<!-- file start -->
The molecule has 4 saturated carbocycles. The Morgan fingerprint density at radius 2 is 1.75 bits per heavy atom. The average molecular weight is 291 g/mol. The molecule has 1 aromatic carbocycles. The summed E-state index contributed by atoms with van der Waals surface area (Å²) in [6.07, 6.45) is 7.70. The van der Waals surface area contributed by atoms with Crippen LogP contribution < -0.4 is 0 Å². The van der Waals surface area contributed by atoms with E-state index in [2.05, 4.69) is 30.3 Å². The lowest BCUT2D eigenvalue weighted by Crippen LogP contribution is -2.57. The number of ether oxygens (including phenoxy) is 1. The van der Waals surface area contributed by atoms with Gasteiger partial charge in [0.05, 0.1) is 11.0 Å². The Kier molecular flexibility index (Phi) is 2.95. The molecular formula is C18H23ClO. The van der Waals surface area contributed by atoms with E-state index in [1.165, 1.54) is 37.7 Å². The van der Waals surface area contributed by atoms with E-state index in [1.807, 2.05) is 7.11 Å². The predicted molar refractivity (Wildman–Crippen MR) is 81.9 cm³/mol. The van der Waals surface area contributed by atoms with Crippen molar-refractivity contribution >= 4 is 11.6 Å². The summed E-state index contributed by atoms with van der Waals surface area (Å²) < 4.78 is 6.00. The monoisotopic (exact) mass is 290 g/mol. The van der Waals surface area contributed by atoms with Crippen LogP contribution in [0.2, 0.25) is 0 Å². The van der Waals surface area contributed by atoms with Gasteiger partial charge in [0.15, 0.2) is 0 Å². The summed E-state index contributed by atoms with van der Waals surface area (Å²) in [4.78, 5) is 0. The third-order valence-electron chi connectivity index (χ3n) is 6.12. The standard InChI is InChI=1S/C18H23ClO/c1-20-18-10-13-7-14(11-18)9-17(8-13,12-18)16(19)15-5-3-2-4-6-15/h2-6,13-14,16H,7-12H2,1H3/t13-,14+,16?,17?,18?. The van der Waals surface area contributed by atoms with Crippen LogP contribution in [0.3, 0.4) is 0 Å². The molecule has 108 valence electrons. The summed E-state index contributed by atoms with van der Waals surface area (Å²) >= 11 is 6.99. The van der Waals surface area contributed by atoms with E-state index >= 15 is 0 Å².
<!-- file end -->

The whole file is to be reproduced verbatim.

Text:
The molecule has 4 saturated carbocycles. The Morgan fingerprint density at radius 2 is 1.75 bits per heavy atom. The average molecular weight is 291 g/mol. The molecule has 1 aromatic carbocycles. The summed E-state index contributed by atoms with van der Waals surface area (Å²) in [6.07, 6.45) is 7.70. The van der Waals surface area contributed by atoms with Crippen LogP contribution < -0.4 is 0 Å². The van der Waals surface area contributed by atoms with E-state index in [2.05, 4.69) is 30.3 Å². The lowest BCUT2D eigenvalue weighted by Crippen LogP contribution is -2.57. The number of ether oxygens (including phenoxy) is 1. The van der Waals surface area contributed by atoms with Gasteiger partial charge in [0.05, 0.1) is 11.0 Å². The Kier molecular flexibility index (Phi) is 2.95. The molecular formula is C18H23ClO. The van der Waals surface area contributed by atoms with E-state index in [1.165, 1.54) is 37.7 Å². The van der Waals surface area contributed by atoms with E-state index in [1.807, 2.05) is 7.11 Å². The predicted molar refractivity (Wildman–Crippen MR) is 81.9 cm³/mol. The van der Waals surface area contributed by atoms with Crippen molar-refractivity contribution >= 4 is 11.6 Å². The summed E-state index contributed by atoms with van der Waals surface area (Å²) < 4.78 is 6.00. The monoisotopic (exact) mass is 290 g/mol. The van der Waals surface area contributed by atoms with Crippen LogP contribution in [0.2, 0.25) is 0 Å². The van der Waals surface area contributed by atoms with Gasteiger partial charge in [0.15, 0.2) is 0 Å². The summed E-state index contributed by atoms with van der Waals surface area (Å²) in [4.78, 5) is 0. The third-order valence-electron chi connectivity index (χ3n) is 6.12. The standard InChI is InChI=1S/C18H23ClO/c1-20-18-10-13-7-14(11-18)9-17(8-13,12-18)16(19)15-5-3-2-4-6-15/h2-6,13-14,16H,7-12H2,1H3/t13-,14+,16?,17?,18?. The van der Waals surface area contributed by atoms with Crippen LogP contribution in [0.3, 0.4) is 0 Å². The molecule has 108 valence electrons. The summed E-state index contributed by atoms with van der Waals surface area (Å²) >= 11 is 6.99. The van der Waals surface area contributed by atoms with E-state index >= 15 is 0 Å².